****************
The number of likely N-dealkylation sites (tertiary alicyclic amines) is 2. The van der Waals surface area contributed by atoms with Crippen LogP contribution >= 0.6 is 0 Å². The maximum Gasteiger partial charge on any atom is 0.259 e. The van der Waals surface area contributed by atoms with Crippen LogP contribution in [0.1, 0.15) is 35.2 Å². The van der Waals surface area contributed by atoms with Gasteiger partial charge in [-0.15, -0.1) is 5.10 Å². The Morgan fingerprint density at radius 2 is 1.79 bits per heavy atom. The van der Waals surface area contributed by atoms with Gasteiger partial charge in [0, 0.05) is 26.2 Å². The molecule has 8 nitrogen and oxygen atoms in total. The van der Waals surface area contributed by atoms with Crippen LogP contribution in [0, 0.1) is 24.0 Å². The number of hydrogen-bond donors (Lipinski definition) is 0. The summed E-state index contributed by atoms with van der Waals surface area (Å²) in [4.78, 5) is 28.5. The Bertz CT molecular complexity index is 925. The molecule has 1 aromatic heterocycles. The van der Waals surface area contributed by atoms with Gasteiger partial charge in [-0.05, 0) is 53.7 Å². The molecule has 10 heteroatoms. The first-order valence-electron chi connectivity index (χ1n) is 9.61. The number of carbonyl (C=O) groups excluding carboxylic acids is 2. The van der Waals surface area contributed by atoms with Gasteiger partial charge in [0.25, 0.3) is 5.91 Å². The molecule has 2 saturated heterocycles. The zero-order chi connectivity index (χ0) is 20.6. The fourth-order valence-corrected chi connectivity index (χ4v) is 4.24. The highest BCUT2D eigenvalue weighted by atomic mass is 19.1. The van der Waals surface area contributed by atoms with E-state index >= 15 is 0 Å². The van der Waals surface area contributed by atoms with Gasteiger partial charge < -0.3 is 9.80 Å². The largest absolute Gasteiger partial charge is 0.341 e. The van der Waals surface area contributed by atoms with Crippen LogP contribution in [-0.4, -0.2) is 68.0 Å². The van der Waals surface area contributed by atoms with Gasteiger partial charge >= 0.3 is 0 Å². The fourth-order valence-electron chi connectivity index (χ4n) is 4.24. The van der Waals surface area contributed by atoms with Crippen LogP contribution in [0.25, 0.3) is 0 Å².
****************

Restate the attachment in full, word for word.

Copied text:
The number of likely N-dealkylation sites (tertiary alicyclic amines) is 2. The van der Waals surface area contributed by atoms with Crippen LogP contribution >= 0.6 is 0 Å². The maximum Gasteiger partial charge on any atom is 0.259 e. The van der Waals surface area contributed by atoms with Crippen LogP contribution in [0.1, 0.15) is 35.2 Å². The van der Waals surface area contributed by atoms with Gasteiger partial charge in [-0.15, -0.1) is 5.10 Å². The Morgan fingerprint density at radius 2 is 1.79 bits per heavy atom. The van der Waals surface area contributed by atoms with Gasteiger partial charge in [0, 0.05) is 26.2 Å². The molecule has 8 nitrogen and oxygen atoms in total. The van der Waals surface area contributed by atoms with Crippen LogP contribution in [0, 0.1) is 24.0 Å². The number of hydrogen-bond donors (Lipinski definition) is 0. The summed E-state index contributed by atoms with van der Waals surface area (Å²) in [4.78, 5) is 28.5. The Bertz CT molecular complexity index is 925. The molecule has 1 aromatic heterocycles. The van der Waals surface area contributed by atoms with Gasteiger partial charge in [-0.05, 0) is 53.7 Å². The molecule has 10 heteroatoms. The first-order valence-electron chi connectivity index (χ1n) is 9.61. The number of carbonyl (C=O) groups excluding carboxylic acids is 2. The van der Waals surface area contributed by atoms with Gasteiger partial charge in [0.25, 0.3) is 5.91 Å². The molecule has 2 saturated heterocycles. The zero-order chi connectivity index (χ0) is 20.6. The fourth-order valence-corrected chi connectivity index (χ4v) is 4.24. The highest BCUT2D eigenvalue weighted by atomic mass is 19.1. The van der Waals surface area contributed by atoms with E-state index >= 15 is 0 Å². The van der Waals surface area contributed by atoms with Gasteiger partial charge < -0.3 is 9.80 Å². The largest absolute Gasteiger partial charge is 0.341 e. The van der Waals surface area contributed by atoms with Crippen LogP contribution in [-0.4, -0.2) is 68.0 Å². The van der Waals surface area contributed by atoms with Gasteiger partial charge >= 0.3 is 0 Å². The fourth-order valence-electron chi connectivity index (χ4n) is 4.24. The van der Waals surface area contributed by atoms with Crippen LogP contribution in [0.25, 0.3) is 0 Å².